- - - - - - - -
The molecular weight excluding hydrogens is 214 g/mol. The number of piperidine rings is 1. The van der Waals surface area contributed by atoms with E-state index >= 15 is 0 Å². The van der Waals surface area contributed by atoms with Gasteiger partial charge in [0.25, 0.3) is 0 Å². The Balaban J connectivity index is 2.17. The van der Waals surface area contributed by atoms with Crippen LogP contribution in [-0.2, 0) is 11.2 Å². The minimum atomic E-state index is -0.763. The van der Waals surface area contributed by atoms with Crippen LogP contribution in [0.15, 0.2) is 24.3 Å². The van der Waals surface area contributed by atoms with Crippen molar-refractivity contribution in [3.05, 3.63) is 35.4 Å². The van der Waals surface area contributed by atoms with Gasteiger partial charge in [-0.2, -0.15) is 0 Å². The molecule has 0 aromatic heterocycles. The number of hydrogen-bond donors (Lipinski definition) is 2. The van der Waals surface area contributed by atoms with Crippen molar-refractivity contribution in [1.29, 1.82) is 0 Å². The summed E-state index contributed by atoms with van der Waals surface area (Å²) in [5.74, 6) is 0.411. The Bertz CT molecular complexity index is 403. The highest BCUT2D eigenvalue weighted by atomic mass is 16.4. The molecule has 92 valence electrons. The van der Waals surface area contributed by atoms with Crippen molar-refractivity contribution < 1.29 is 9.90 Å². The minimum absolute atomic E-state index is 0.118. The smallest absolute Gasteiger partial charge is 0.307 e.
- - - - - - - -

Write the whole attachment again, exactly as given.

The molecular weight excluding hydrogens is 214 g/mol. The number of piperidine rings is 1. The van der Waals surface area contributed by atoms with E-state index >= 15 is 0 Å². The van der Waals surface area contributed by atoms with Gasteiger partial charge in [0.25, 0.3) is 0 Å². The Balaban J connectivity index is 2.17. The van der Waals surface area contributed by atoms with Crippen LogP contribution in [-0.2, 0) is 11.2 Å². The minimum atomic E-state index is -0.763. The van der Waals surface area contributed by atoms with Crippen LogP contribution in [0.15, 0.2) is 24.3 Å². The van der Waals surface area contributed by atoms with Crippen molar-refractivity contribution in [3.05, 3.63) is 35.4 Å². The van der Waals surface area contributed by atoms with Gasteiger partial charge in [-0.2, -0.15) is 0 Å². The molecule has 0 aromatic heterocycles. The number of hydrogen-bond donors (Lipinski definition) is 2. The van der Waals surface area contributed by atoms with Crippen molar-refractivity contribution in [1.29, 1.82) is 0 Å². The summed E-state index contributed by atoms with van der Waals surface area (Å²) in [5.74, 6) is 0.411. The Bertz CT molecular complexity index is 403. The highest BCUT2D eigenvalue weighted by atomic mass is 16.4. The molecule has 92 valence electrons. The van der Waals surface area contributed by atoms with Crippen molar-refractivity contribution < 1.29 is 9.90 Å². The minimum absolute atomic E-state index is 0.118. The smallest absolute Gasteiger partial charge is 0.307 e.